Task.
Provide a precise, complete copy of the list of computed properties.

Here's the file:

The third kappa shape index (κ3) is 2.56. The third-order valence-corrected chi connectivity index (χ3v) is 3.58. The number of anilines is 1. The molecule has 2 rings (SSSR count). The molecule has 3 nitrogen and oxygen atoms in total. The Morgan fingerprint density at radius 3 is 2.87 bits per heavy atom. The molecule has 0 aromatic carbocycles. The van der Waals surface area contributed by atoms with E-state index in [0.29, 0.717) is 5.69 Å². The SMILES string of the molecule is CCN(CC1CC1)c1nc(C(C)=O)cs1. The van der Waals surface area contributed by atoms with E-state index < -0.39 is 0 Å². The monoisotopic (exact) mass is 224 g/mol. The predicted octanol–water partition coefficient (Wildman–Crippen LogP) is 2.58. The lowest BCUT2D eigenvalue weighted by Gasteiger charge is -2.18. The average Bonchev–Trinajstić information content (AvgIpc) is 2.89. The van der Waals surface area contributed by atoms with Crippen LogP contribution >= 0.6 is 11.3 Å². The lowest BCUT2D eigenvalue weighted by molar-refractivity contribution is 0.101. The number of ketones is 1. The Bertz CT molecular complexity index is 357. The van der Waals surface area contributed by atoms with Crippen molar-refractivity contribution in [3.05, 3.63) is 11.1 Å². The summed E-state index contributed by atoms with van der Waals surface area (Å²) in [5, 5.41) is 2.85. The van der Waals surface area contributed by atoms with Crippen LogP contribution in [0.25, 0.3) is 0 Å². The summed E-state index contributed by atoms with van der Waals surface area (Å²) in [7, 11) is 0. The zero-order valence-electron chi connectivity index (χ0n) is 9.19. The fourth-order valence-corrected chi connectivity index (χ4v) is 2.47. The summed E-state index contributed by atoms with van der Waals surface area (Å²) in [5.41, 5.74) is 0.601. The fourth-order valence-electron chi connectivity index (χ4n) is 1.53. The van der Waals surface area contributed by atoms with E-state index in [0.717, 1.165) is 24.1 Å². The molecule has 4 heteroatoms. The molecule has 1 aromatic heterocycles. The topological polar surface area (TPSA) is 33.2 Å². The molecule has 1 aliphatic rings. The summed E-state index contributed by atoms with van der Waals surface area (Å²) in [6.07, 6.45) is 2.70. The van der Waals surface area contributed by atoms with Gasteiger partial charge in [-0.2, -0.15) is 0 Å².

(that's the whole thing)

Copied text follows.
The third kappa shape index (κ3) is 2.56. The third-order valence-corrected chi connectivity index (χ3v) is 3.58. The number of anilines is 1. The molecule has 2 rings (SSSR count). The molecule has 3 nitrogen and oxygen atoms in total. The Morgan fingerprint density at radius 3 is 2.87 bits per heavy atom. The molecule has 0 aromatic carbocycles. The van der Waals surface area contributed by atoms with E-state index in [0.29, 0.717) is 5.69 Å². The SMILES string of the molecule is CCN(CC1CC1)c1nc(C(C)=O)cs1. The van der Waals surface area contributed by atoms with E-state index < -0.39 is 0 Å². The monoisotopic (exact) mass is 224 g/mol. The predicted octanol–water partition coefficient (Wildman–Crippen LogP) is 2.58. The lowest BCUT2D eigenvalue weighted by Gasteiger charge is -2.18. The average Bonchev–Trinajstić information content (AvgIpc) is 2.89. The van der Waals surface area contributed by atoms with Crippen LogP contribution >= 0.6 is 11.3 Å². The lowest BCUT2D eigenvalue weighted by molar-refractivity contribution is 0.101. The number of ketones is 1. The Bertz CT molecular complexity index is 357. The van der Waals surface area contributed by atoms with Crippen molar-refractivity contribution in [3.05, 3.63) is 11.1 Å². The summed E-state index contributed by atoms with van der Waals surface area (Å²) in [5, 5.41) is 2.85. The van der Waals surface area contributed by atoms with Crippen LogP contribution in [0.25, 0.3) is 0 Å². The summed E-state index contributed by atoms with van der Waals surface area (Å²) in [7, 11) is 0. The zero-order valence-electron chi connectivity index (χ0n) is 9.19. The fourth-order valence-corrected chi connectivity index (χ4v) is 2.47. The summed E-state index contributed by atoms with van der Waals surface area (Å²) in [5.41, 5.74) is 0.601. The fourth-order valence-electron chi connectivity index (χ4n) is 1.53. The van der Waals surface area contributed by atoms with E-state index in [0.717, 1.165) is 24.1 Å². The molecule has 4 heteroatoms. The molecule has 1 aromatic heterocycles. The topological polar surface area (TPSA) is 33.2 Å². The molecule has 1 aliphatic rings. The summed E-state index contributed by atoms with van der Waals surface area (Å²) in [6.07, 6.45) is 2.70. The van der Waals surface area contributed by atoms with Gasteiger partial charge in [-0.2, -0.15) is 0 Å².